The Project Gutenberg eBook of Heart of Oak, vol. 3, by William Clark Russell
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Title: Heart of Oak, vol. 3
A Three-Stranded Yarn
Author: William Clark Russell
Release Date: June 18, 2020 [eBook #62419]
[Most recently updated: April 16, 2021]
Language: English
Character set encoding: UTF-8
Produced by: Martin Pettit and the Online Distributed Proofreading Team

Transcriber's Note:

Obvious typographic errors have been corrected.

Title page

New books















XX.   Startling News 1
XXI.   Mr. Moore sails 27
XXII.   The Photographs 50
XXIII.   The Ship seen on the Ice 76
XXIV.   The Brig 'Albatross' 100
XXV.   At Sea again 128
XXVI.   The Ice 159
XXVII.   Coronation Island 185
XXVIII.   Mr. Moore ends his Story 217

[Pg 1]



Sir Mortimer received the news of the loss of the ship whilst he was in Paris. He had sent his foreign address to the office in the Minories, always hoping to hear from, or of, his daughter, and Mr. Butcher wrote to him, unknown to me, and perhaps to Mr. Hobbs.

He at once came to London: he arrived in the afternoon. The bank was closed and he drove to my rooms, where he found me. He was very pale and looked ill, but whether he had disciplined his mind during his journey, or was a person of more fortitude than I had[Pg 2] imagined, his behaviour was almost calm compared to what I had expected to find it on our first meeting.

'When we surrendered her,' were almost his first words after holding me by the hand and struggling as though with his tears, 'I had a feeling we should never again meet. I ought not to have permitted her to take so long a voyage. She was too delicate, her health was too poor, she was too used to have comforts'—he could not proceed for some moments. He then said, 'She was my only child. I am now alone in the world,' and, casting himself into a chair, he hid his face and gave way.

'I will not believe there is no hope,' I exclaimed, and, sitting down beside him, I repeated all that I had gathered from my talk with the boatswain Wall, with whom I had conversed for above a couple of hours on the previous day, having brought him to the bank by a letter and taken him into a private[Pg 3] room, where, with my father, I had closely questioned him, getting all that his experiences as an old seaman could reveal of the chances a shipwrecked company had in those seas where Marie had been abandoned.

Sir Mortimer listened to me with passionate interest, dwelling upon every syllable, catching me up if he did not clearly understand. Sometimes his eyes brightened, as with a little struggle of hope, but often he shook his head.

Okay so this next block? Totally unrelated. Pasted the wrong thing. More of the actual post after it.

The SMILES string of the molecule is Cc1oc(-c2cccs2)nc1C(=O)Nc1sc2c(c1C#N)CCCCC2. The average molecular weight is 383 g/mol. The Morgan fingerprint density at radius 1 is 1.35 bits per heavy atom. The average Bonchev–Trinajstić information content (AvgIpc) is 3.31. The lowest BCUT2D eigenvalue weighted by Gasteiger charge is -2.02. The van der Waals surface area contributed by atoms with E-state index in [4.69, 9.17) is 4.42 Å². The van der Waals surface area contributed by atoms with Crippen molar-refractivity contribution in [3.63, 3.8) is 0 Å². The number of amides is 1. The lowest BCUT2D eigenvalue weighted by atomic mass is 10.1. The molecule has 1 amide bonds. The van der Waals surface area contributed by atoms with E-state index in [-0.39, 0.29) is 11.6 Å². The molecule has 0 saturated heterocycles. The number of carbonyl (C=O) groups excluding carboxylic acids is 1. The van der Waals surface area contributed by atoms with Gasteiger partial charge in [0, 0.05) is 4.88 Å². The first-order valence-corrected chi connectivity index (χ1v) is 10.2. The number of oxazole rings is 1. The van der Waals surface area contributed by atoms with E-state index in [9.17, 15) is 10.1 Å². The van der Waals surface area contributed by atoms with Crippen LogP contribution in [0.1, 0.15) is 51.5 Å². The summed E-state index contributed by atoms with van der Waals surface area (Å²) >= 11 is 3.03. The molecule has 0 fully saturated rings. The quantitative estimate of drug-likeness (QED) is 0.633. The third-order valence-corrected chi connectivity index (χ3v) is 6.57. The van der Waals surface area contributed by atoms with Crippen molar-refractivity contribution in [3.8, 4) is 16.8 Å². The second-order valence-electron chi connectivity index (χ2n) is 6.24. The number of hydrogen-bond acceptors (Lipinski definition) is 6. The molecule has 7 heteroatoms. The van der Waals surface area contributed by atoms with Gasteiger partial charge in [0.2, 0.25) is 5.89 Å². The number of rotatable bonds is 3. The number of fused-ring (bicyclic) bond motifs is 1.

'Consider,' he exclaimed, 'the "Lady Emma" was dismasted July 2.' (I had all necessary notes of dates and the like in my note-book.) 'The crew left her on the fourth. This is October 5; you cannot believe that the helpless hull has continued to float in such frightful seas as run off Cape Horn all this while.'

'I don't say so. I don't dream it. God forbid, indeed; for that would put an end to all chance of our ever seeing Marie again.[Pg 4] But may we not believe that she was fallen in with long ago?'

'Why have we not heard? There has been time!'

'No. Suppose the vessel that rescued them was proceeding to Australia. We might need another three months to hear.'

'Oh, but think!' he exclaimed, 'a dismasted hull, utterly helpless; the horrors and perils of ice close to, a wild sea continually running—she has not the strength to meet such sufferings; they will have broken her poor heart. Oh! Archie, she has been taken! She is dead! We shall never see her again.'

He had made up his mind to this, and I daresay his comparative calmness rose from his resolution to accept the worst at once. Though he knew little or nothing about the sea, he could not listen to my version of Wall's story without regarding the wreck of the 'Lady Emma' as hopelessly complete as any in the maritime records. He said that the[Pg 5] mere circumstance of the 'Planter' cruising and finding nothing was of itself a death-blow to hope.

'And what is there to hope for?' he exclaimed, rising and moving about the room with something of feebleness. 'We are to wait; but for what? This sort of waiting in grief breaks down the intellect—the mourner goes mad. In my youth I knew a woman whose only son had been drowned in a shipwreck. She would not believe it; she hoped on; and ten years after his death saw her on the beach with her eyes fixed upon the sea, gazing, with a joyous welcoming face, at the apparition of her child whom, in her craziness, she beheld approaching her in a boat. Oh no!' he cried with a sudden, most moving, passionate wringing of his hands, 'Marie has perished; she is lost to us! Why did not the good God hinder me from sending her away? They told me that nothing could save her life but a voyage, and[Pg 6] I, who would have given my life for her, despatched her to her death!'

I could not bear this, for I, too, was heartbroken. I grasped him by the hands, and then he became silent, after looking in my face.